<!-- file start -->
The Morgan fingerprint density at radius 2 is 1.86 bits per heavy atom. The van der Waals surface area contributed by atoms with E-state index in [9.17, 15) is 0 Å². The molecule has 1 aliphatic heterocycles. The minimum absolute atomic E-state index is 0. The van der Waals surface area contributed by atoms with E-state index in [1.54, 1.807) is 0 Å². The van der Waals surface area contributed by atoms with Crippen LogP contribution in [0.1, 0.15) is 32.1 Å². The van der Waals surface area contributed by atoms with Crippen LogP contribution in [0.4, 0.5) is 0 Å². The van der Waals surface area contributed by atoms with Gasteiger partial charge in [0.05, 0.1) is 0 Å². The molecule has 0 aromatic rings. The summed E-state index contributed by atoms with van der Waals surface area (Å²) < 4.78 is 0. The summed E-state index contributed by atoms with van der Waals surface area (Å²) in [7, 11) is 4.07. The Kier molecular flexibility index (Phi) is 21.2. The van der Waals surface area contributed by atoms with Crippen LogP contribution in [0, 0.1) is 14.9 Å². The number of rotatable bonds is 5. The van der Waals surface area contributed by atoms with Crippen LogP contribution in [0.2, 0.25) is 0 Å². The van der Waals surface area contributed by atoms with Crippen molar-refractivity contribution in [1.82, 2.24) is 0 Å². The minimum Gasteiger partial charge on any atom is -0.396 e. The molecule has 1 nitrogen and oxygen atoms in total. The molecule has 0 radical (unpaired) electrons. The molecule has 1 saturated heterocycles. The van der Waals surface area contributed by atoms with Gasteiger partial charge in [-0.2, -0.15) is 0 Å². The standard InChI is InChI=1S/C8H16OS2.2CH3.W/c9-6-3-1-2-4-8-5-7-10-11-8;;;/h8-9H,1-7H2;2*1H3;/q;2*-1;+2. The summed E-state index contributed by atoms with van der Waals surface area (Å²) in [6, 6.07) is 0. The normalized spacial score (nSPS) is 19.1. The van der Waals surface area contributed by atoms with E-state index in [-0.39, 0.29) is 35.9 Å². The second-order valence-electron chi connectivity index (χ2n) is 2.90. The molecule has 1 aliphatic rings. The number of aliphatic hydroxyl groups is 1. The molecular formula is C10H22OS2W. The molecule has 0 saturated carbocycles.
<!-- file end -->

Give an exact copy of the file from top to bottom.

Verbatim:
The Morgan fingerprint density at radius 2 is 1.86 bits per heavy atom. The van der Waals surface area contributed by atoms with E-state index in [9.17, 15) is 0 Å². The molecule has 1 aliphatic heterocycles. The minimum absolute atomic E-state index is 0. The van der Waals surface area contributed by atoms with E-state index in [1.54, 1.807) is 0 Å². The van der Waals surface area contributed by atoms with Crippen LogP contribution in [0.1, 0.15) is 32.1 Å². The van der Waals surface area contributed by atoms with Crippen LogP contribution in [0.4, 0.5) is 0 Å². The van der Waals surface area contributed by atoms with Gasteiger partial charge in [0.05, 0.1) is 0 Å². The molecule has 0 aromatic rings. The summed E-state index contributed by atoms with van der Waals surface area (Å²) < 4.78 is 0. The summed E-state index contributed by atoms with van der Waals surface area (Å²) in [7, 11) is 4.07. The Kier molecular flexibility index (Phi) is 21.2. The van der Waals surface area contributed by atoms with Crippen LogP contribution in [0, 0.1) is 14.9 Å². The number of rotatable bonds is 5. The van der Waals surface area contributed by atoms with Crippen LogP contribution in [0.2, 0.25) is 0 Å². The van der Waals surface area contributed by atoms with Crippen molar-refractivity contribution in [1.82, 2.24) is 0 Å². The minimum Gasteiger partial charge on any atom is -0.396 e. The molecule has 1 nitrogen and oxygen atoms in total. The molecule has 0 radical (unpaired) electrons. The molecule has 1 saturated heterocycles. The van der Waals surface area contributed by atoms with Gasteiger partial charge in [-0.2, -0.15) is 0 Å². The standard InChI is InChI=1S/C8H16OS2.2CH3.W/c9-6-3-1-2-4-8-5-7-10-11-8;;;/h8-9H,1-7H2;2*1H3;/q;2*-1;+2. The summed E-state index contributed by atoms with van der Waals surface area (Å²) in [6, 6.07) is 0. The normalized spacial score (nSPS) is 19.1. The van der Waals surface area contributed by atoms with E-state index in [-0.39, 0.29) is 35.9 Å². The second-order valence-electron chi connectivity index (χ2n) is 2.90. The molecule has 1 aliphatic rings. The number of aliphatic hydroxyl groups is 1. The molecular formula is C10H22OS2W. The molecule has 0 saturated carbocycles.